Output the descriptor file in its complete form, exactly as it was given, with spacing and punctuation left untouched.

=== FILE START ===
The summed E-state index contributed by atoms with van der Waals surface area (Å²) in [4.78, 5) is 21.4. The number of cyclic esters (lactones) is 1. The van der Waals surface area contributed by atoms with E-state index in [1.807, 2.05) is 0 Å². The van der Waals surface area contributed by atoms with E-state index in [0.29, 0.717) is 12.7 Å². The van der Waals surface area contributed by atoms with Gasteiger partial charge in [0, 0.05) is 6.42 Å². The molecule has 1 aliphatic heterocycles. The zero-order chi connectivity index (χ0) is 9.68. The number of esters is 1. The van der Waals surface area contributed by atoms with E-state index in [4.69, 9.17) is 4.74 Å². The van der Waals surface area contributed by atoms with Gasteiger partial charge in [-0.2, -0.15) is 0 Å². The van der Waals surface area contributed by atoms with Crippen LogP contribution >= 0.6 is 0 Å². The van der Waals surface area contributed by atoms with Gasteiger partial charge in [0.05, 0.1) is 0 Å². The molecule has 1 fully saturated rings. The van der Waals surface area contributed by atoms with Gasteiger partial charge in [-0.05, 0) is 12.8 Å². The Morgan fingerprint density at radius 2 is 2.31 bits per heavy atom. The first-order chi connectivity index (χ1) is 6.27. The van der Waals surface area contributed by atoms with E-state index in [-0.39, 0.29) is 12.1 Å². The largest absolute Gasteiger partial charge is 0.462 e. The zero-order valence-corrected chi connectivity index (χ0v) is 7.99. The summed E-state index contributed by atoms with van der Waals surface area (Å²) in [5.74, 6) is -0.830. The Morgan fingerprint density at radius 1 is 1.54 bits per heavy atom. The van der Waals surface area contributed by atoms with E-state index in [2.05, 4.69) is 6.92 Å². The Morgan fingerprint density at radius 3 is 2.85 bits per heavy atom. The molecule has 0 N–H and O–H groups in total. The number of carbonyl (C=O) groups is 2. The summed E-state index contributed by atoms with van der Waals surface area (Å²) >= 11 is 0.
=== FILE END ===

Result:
The summed E-state index contributed by atoms with van der Waals surface area (Å²) in [4.78, 5) is 21.4. The number of cyclic esters (lactones) is 1. The van der Waals surface area contributed by atoms with E-state index in [1.807, 2.05) is 0 Å². The van der Waals surface area contributed by atoms with E-state index in [0.29, 0.717) is 12.7 Å². The van der Waals surface area contributed by atoms with Gasteiger partial charge in [0, 0.05) is 6.42 Å². The molecule has 1 aliphatic heterocycles. The zero-order chi connectivity index (χ0) is 9.68. The number of esters is 1. The van der Waals surface area contributed by atoms with E-state index in [4.69, 9.17) is 4.74 Å². The van der Waals surface area contributed by atoms with Gasteiger partial charge in [-0.2, -0.15) is 0 Å². The van der Waals surface area contributed by atoms with Crippen LogP contribution >= 0.6 is 0 Å². The van der Waals surface area contributed by atoms with Gasteiger partial charge in [0.05, 0.1) is 0 Å². The molecule has 1 fully saturated rings. The van der Waals surface area contributed by atoms with Gasteiger partial charge in [-0.05, 0) is 12.8 Å². The Morgan fingerprint density at radius 2 is 2.31 bits per heavy atom. The first-order chi connectivity index (χ1) is 6.27. The van der Waals surface area contributed by atoms with E-state index in [-0.39, 0.29) is 12.1 Å². The largest absolute Gasteiger partial charge is 0.462 e. The zero-order valence-corrected chi connectivity index (χ0v) is 7.99. The summed E-state index contributed by atoms with van der Waals surface area (Å²) in [5.74, 6) is -0.830. The Morgan fingerprint density at radius 1 is 1.54 bits per heavy atom. The van der Waals surface area contributed by atoms with E-state index in [2.05, 4.69) is 6.92 Å². The Morgan fingerprint density at radius 3 is 2.85 bits per heavy atom. The molecule has 0 N–H and O–H groups in total. The number of carbonyl (C=O) groups is 2. The summed E-state index contributed by atoms with van der Waals surface area (Å²) >= 11 is 0.